[WSDOT right-of-way for US 395 freeway, 2005.] US 395 from I-90 north is due for significant changes, some of which have occurred already. North of Mill Rd/Little Spokane Dr, US 395 has been widened into expressway for a short portion with a grade-separated interchange. The portion between mile 167 and 172.6 was completed in 2001; the original road is now the southbound lanes. There are plans to expand this section for an additional seven miles in the future. A bypass of Deer Park was also completed, which is now a single exit. Within Spokane itself, there are plans to move US 395 to a freeway alignment "North Spokane Corridor Freeway" just west of the existing Thor/Freya interchange, running north and west to cross the Newport Hwy (throwing off US 2) and connect to the expressway already constructed north of town. Some grading and reconfiguring work has already been completed along the freeway right-of-way as of this writing (see the WSDOT photograph at right); the new US 395 freeway is expected to reach completion in the next decade, opening after 2011.

[The first link of this new bypass is open between Francis/Freya and Farwell Road, opened for traffic 22 August 2009. These pictures do not reflect the new routing, which will be shown after its completion.]

NB Division St EB US 2/NB US 395.

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Under the railroad overpass, coming up into north Spokane.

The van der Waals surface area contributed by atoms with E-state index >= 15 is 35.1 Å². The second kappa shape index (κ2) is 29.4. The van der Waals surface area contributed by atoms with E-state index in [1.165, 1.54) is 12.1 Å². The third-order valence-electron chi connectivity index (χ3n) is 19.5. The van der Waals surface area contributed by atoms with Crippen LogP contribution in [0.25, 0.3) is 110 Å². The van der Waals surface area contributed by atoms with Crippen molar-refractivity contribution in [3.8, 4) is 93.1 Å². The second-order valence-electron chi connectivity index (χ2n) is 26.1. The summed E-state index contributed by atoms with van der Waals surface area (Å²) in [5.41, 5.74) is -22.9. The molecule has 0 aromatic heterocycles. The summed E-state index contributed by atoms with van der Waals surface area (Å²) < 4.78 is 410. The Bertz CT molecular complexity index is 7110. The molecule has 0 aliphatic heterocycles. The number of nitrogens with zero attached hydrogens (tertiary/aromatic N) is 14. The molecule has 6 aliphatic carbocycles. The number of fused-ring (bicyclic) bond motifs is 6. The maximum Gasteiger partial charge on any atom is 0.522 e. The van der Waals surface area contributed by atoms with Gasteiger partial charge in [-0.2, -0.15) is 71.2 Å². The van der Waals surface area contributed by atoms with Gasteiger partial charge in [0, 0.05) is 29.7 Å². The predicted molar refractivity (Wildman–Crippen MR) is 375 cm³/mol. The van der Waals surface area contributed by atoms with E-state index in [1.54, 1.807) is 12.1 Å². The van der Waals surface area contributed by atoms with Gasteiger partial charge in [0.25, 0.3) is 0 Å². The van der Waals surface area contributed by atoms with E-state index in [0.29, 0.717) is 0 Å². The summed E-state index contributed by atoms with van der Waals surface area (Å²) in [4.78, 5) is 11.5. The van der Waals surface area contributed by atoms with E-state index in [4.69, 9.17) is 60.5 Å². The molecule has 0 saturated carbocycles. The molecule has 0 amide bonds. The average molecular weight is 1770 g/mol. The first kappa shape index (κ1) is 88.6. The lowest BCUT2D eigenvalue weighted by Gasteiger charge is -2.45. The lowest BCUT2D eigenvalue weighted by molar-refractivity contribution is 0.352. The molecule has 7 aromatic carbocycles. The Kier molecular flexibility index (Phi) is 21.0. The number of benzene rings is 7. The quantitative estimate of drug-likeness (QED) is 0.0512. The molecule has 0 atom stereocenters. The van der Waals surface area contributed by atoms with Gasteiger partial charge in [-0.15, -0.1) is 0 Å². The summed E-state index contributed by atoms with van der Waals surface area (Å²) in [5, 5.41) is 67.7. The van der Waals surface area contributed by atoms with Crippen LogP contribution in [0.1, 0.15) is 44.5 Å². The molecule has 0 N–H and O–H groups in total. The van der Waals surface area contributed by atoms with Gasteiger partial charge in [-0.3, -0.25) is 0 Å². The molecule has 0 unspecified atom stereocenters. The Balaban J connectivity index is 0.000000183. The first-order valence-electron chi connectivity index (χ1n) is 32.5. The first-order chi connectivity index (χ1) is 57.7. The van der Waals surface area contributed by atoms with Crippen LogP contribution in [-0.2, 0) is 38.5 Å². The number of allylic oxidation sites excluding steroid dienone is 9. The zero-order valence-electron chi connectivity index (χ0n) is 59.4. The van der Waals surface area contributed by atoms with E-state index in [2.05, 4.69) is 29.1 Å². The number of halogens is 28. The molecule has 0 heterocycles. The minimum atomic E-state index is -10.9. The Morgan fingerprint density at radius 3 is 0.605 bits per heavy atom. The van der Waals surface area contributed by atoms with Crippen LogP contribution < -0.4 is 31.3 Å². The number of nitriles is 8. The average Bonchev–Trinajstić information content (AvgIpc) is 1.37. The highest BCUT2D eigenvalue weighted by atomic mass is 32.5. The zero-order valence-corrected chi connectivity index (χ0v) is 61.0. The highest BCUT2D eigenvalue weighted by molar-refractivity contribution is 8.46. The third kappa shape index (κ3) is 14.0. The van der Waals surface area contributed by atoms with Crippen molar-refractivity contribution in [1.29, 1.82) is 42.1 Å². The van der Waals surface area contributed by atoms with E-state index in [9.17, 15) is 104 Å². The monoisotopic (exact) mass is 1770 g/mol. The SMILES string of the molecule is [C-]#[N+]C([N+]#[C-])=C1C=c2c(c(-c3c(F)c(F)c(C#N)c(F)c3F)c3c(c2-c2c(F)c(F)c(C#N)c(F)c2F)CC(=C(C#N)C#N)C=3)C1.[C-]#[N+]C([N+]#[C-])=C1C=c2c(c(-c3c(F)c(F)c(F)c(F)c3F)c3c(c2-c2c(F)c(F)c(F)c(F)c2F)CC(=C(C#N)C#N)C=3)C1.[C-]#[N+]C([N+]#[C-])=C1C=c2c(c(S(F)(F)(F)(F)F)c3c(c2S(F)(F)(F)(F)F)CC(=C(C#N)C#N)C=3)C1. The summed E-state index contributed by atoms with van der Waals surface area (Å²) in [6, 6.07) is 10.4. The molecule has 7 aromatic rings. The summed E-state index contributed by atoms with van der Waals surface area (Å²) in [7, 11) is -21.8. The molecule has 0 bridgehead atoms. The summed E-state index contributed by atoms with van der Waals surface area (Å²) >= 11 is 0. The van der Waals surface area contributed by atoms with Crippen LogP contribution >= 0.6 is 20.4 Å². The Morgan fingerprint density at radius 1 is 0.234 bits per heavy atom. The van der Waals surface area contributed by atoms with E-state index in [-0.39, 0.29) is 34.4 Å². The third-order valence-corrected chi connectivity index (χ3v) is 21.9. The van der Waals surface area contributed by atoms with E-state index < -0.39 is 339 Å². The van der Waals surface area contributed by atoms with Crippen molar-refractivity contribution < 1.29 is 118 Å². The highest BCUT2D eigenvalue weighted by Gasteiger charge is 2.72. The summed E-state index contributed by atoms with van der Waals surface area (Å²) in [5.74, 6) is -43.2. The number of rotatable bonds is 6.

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Keep right. During the one-way portion of Division St, WB US 2 and SB US 395 are on Browne St one block west. This is near the intersection with Trent Ave, unsigned WA 290.

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The Spokane River. The bridge US 2 and US 395 cross on is the Senator Sam C. Guess Memorial Bridge, who was the local state senator for the 6th District during the 1970s.

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Crossing the bridge.

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Looking east along the river.

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And now, west, just a few miles from Spokane Falls.

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The falls come in two parts; this one is the upper Spokane Falls and the 1920 Upper Falls Dam, generating 10 megawatts, with a 30' height. However, the larger, more spectacular, lower Spokane Falls (and the 1890 Monroe Street Dam) are best appreciated from Monroe St, US 395's first and earliest alignment. This majestic bridge is a civic landmark and joy, so we will take this moment to shift over to Monroe St and ...

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US 395: The Prequel Strikes Back (1926-1937)

Let's head back to Monroe and 3rd (if you don't remember this junction, look back at Part 27). Heading north into Spokane, we cross under this fascinating old bridge for the railroad.

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The old Fox theatre, enshrined in clouds.